Ryan hated the pipeline review meetings his sales manager scheduled every two weeks. These meetings were meant to help the sales team validate the actual work being done towards hitting goals and meeting objectives, but they also helped determine what opportunities really weren’t opportunities at all. After enduring these painful exercises for nine months, Ryan had had enough of his manager constantly blowing up all the work he thought read as probable big wins. So when he posted his pipeline this time and his manager basically said nothing was valid, Ryan couldn’t take it any longer. In total exasperation, Ryan shouted at his manager, “What do you really want from me? Can’t you see how hard I’m trying?” And since his manager couldn’t take it any longer, he quietly replied to Ryan, “Please stop lying.” Stunned by this rebuke, Ryan was insulted at the thought of being called a liar. Week after week, Ryan called on existing customers and new prospects looking for new opportunities to grow the business. Why would a manager not see how hard he worked and how committed he was?
Making calls and declaring them opportunities isn’t the same as making calls and creating real opportunities. Ryan totally missed this important distinction and had confused the two realities. A genuine opportunity requires a sales person to collect important facts and essential information about why someone would be committed to buy, when they would buy, what the existing vendor was doing wrong, who the real decision maker was and what it really takes to do business. Ryan was uncovering interest in hearing about his products, but falling way short on finding out why someone might buy his products. To the sales manager, Ryan’s claim of hard work that turned up good opportunities was less than honest. He didn’t mean to call him a liar, but he did mean to shake Ryan up enough to get serious about doing his job.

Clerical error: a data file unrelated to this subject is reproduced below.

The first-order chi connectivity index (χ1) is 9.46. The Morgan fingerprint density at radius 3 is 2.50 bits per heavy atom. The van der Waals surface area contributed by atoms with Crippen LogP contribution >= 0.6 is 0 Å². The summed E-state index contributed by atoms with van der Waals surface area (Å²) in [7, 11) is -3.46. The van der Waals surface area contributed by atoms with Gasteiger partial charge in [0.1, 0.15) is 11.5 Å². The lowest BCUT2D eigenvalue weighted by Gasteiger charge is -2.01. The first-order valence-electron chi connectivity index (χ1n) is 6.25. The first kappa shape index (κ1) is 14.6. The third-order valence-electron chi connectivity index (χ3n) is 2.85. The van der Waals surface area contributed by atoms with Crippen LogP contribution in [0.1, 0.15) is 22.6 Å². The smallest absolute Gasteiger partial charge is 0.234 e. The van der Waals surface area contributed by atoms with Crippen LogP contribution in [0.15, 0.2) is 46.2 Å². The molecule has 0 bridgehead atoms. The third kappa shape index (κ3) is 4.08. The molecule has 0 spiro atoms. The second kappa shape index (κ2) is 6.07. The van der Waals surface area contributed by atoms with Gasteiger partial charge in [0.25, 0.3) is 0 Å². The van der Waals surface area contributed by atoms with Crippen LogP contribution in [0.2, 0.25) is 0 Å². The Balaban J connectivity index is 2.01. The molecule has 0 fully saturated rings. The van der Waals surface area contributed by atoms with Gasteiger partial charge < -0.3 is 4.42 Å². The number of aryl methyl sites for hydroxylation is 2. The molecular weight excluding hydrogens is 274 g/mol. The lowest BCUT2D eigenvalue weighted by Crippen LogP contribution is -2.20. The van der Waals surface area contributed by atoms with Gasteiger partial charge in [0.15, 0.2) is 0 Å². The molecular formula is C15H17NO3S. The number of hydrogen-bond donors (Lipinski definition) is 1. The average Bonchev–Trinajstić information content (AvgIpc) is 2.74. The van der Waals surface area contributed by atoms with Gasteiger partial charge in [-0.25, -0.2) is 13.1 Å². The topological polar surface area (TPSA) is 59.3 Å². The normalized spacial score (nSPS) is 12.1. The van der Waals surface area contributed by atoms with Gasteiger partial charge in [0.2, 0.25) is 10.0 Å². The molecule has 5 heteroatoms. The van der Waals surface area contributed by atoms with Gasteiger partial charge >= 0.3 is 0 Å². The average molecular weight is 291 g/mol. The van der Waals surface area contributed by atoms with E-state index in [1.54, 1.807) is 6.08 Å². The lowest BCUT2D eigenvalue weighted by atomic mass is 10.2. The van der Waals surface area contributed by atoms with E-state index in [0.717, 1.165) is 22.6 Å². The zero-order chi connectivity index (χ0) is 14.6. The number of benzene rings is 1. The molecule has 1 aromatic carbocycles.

Ryan needs to get tougher and do his whole job, not just the easy stuff of finding interest. The real job is determining intention, even if there is no intention to buy or to switch vendors. Ryan needs to not only talk about all the positive features and benefits, but also uncover anything in the way that could derail even strong interest in his products. By pointing out obstacles like a long-term existing relationship, the fact that his products cost more, a lack of local tech support or any other potential deal breaker, Ryan’s efforts would have produced a more reliable and profitable pipeline report. But by telling his manager that his prospects were high probability, Ryan was being less than honest if he hadn’t done all that was required to validate his pipeline.
As Ryan needed to learn it isn't always quantity over quality. As you spend time prospecting in your area are you able to recognize the leads as quantity or quality for your pipeline? How do you make sure you know the difference between a good prospect to place in your pipeline or one to move down line?
Final Thoughts for the Morning:
“I lie to myself all the time. But I never believe me.”
― S.E. Hinton,
Your Top 3 Goals & Tactics for the Week
LAST WEEK: Update us on how things went last week with your stated Goals and GD Tactics.
THIS WEEK: Please share your Top 3 Goals for this week and the GD tactics you plan to deploy.